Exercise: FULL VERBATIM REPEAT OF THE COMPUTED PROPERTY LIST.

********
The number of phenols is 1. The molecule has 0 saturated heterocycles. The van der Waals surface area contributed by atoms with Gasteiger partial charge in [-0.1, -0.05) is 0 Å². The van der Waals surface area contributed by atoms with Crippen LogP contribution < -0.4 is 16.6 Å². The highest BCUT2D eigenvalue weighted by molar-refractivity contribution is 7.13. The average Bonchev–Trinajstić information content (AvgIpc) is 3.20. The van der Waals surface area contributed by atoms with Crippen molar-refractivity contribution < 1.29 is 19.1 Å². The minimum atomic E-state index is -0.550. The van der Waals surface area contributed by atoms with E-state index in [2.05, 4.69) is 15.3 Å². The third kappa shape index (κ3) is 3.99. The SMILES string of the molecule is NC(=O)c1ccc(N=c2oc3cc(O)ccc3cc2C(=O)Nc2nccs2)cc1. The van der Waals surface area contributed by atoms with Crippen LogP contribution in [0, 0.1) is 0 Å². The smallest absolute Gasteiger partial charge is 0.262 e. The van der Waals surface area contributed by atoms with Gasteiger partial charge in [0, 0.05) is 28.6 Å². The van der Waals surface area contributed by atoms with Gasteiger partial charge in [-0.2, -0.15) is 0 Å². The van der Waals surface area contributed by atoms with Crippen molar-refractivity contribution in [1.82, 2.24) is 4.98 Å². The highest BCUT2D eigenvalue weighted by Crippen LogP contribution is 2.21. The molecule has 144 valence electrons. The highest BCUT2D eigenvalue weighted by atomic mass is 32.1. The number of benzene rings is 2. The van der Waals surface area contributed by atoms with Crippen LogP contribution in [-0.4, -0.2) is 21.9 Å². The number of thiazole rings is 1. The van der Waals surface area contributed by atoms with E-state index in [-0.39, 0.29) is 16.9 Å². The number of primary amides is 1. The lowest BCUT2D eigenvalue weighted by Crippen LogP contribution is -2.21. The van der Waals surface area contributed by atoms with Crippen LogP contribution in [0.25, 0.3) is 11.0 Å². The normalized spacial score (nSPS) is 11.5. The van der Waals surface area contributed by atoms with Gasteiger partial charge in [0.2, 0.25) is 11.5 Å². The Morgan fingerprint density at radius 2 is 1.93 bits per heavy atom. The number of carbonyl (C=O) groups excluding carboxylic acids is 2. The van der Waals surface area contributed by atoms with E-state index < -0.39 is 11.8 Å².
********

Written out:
The number of phenols is 1. The molecule has 0 saturated heterocycles. The van der Waals surface area contributed by atoms with Gasteiger partial charge in [-0.1, -0.05) is 0 Å². The van der Waals surface area contributed by atoms with Crippen LogP contribution < -0.4 is 16.6 Å². The highest BCUT2D eigenvalue weighted by molar-refractivity contribution is 7.13. The average Bonchev–Trinajstić information content (AvgIpc) is 3.20. The van der Waals surface area contributed by atoms with Crippen molar-refractivity contribution < 1.29 is 19.1 Å². The minimum atomic E-state index is -0.550. The van der Waals surface area contributed by atoms with E-state index in [2.05, 4.69) is 15.3 Å². The third kappa shape index (κ3) is 3.99. The SMILES string of the molecule is NC(=O)c1ccc(N=c2oc3cc(O)ccc3cc2C(=O)Nc2nccs2)cc1. The van der Waals surface area contributed by atoms with Crippen LogP contribution in [0, 0.1) is 0 Å². The smallest absolute Gasteiger partial charge is 0.262 e. The van der Waals surface area contributed by atoms with Gasteiger partial charge in [0, 0.05) is 28.6 Å². The van der Waals surface area contributed by atoms with Gasteiger partial charge in [-0.2, -0.15) is 0 Å². The van der Waals surface area contributed by atoms with Crippen molar-refractivity contribution in [1.82, 2.24) is 4.98 Å². The highest BCUT2D eigenvalue weighted by Crippen LogP contribution is 2.21. The molecule has 144 valence electrons. The highest BCUT2D eigenvalue weighted by atomic mass is 32.1. The number of benzene rings is 2. The van der Waals surface area contributed by atoms with Crippen LogP contribution in [-0.4, -0.2) is 21.9 Å². The number of thiazole rings is 1. The van der Waals surface area contributed by atoms with E-state index in [-0.39, 0.29) is 16.9 Å². The number of primary amides is 1. The lowest BCUT2D eigenvalue weighted by Crippen LogP contribution is -2.21. The van der Waals surface area contributed by atoms with Crippen LogP contribution in [0.25, 0.3) is 11.0 Å². The normalized spacial score (nSPS) is 11.5. The van der Waals surface area contributed by atoms with Gasteiger partial charge in [0.2, 0.25) is 11.5 Å². The Morgan fingerprint density at radius 2 is 1.93 bits per heavy atom. The number of carbonyl (C=O) groups excluding carboxylic acids is 2. The van der Waals surface area contributed by atoms with E-state index < -0.39 is 11.8 Å².